The Center for Women’s Justice submitted a petition to the Supreme Court today on behalf of a woman and several organizations including Kolech, Mavoi Satum, and the Rackman Center for the Advancement of Women’s Status. The respondents to the petition are the Rabbinic Court of Jerusalem and the High Rabbinic Court.
The petitioners have asked the Court to rule that rabbinic courts should not have authority to inquire into the sexual lives of women in cases where a couple has filed for an uncontested divorce. In addition, they have requested that the Court order the rabbinic courts to expunge any reference from their registry which restricts a woman from marrying her alleged lover (i.e., the prohibition of “baal and the boel”) when the matter of a wife’s infidelity was not raised and adjudicated in a case of contested divorce. The petition further requests that the Court issue an interim order preventing the rabbinate from imposing such restrictions in similar cases until the petition has been decided.
The petition states that rabbinic courts should not have authority to conduct a hearing and investigation into the sexual mores of litigants when such investigation is not necessary to reach a decision in their case; and moreover, that the jurisdiction of rabbinic courts must be defined in ways that donot violate the basic rights of Israeli citizens: to privacy, to marry in the future according to their own free will, and to equality under the law.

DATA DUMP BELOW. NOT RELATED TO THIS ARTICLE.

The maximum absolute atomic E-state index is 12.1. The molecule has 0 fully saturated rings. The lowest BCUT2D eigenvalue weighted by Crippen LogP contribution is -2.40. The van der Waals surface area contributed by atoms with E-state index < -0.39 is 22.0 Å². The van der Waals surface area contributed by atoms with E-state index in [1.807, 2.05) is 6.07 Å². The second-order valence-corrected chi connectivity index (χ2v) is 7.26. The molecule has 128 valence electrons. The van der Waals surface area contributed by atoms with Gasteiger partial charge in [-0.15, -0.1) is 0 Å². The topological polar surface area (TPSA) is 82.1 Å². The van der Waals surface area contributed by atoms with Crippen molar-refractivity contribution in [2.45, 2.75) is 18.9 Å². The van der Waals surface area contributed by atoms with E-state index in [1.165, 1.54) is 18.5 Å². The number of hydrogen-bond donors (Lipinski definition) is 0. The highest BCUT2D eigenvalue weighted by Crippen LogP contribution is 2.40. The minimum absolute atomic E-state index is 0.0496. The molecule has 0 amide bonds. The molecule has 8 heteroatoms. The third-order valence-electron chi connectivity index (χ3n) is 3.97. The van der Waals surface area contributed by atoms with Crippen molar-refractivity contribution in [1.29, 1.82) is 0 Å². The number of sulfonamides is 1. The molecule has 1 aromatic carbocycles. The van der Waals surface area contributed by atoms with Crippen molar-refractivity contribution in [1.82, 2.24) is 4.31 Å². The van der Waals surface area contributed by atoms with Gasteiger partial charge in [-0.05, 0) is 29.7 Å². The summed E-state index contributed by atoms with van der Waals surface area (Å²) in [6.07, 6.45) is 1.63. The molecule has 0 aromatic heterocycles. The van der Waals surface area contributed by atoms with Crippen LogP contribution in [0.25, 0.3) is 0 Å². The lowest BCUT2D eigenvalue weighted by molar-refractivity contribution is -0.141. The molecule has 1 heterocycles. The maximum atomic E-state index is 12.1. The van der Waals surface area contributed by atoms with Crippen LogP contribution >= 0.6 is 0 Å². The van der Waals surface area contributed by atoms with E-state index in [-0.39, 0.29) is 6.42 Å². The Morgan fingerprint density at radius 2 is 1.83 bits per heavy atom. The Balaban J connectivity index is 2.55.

The woman named in the petition was divorced in a Jerusalem Rabbinic Court after signing a divorce agreement with her husband. Although the divorce was routine and amicable, the rabbinic court imposed the “ba’al and boel” prohibition on the woman. This is a halachik designation that prohibits a woman from ever marrying the man named as her suspected lover when she was married. The petitioner has requested that this restriction be removed from her record. In addition to her claim that the rabbinic courts lacks the jurisdiction to record this restriction and that such restriction is a blatant infringement on her basic rights, the petitioner also claims that, in the case at hand, the rabbinic court violated her rights to due process: the decision was made without a proper quorum of judges, after the get was given and without allowing the petitioner to argue her claim prior to the judgment.
Attorney Susan Weiss, Director of Center for Women’s Justice: “It is the duty of all courts in Israel to protect the dignity of the litigants before them, to ensure their privacy, and to respond with empathy, flexibility and sensitivity to the exigencies of modern times. As a Jewish and democratic state, the rabbinic courts’ authority to conduct probing and potentially harmful investigations in cases such as the “ba’al and boel” (“the husband and the lover”) should be strictly limited to only those cases where it is relevant to the dissolution of the marriage, if at all. Moreover, the Israeli rabbinic courts should take example from rabbinic courts in the Diaspora which refrain entirely from adjudicating these matters.”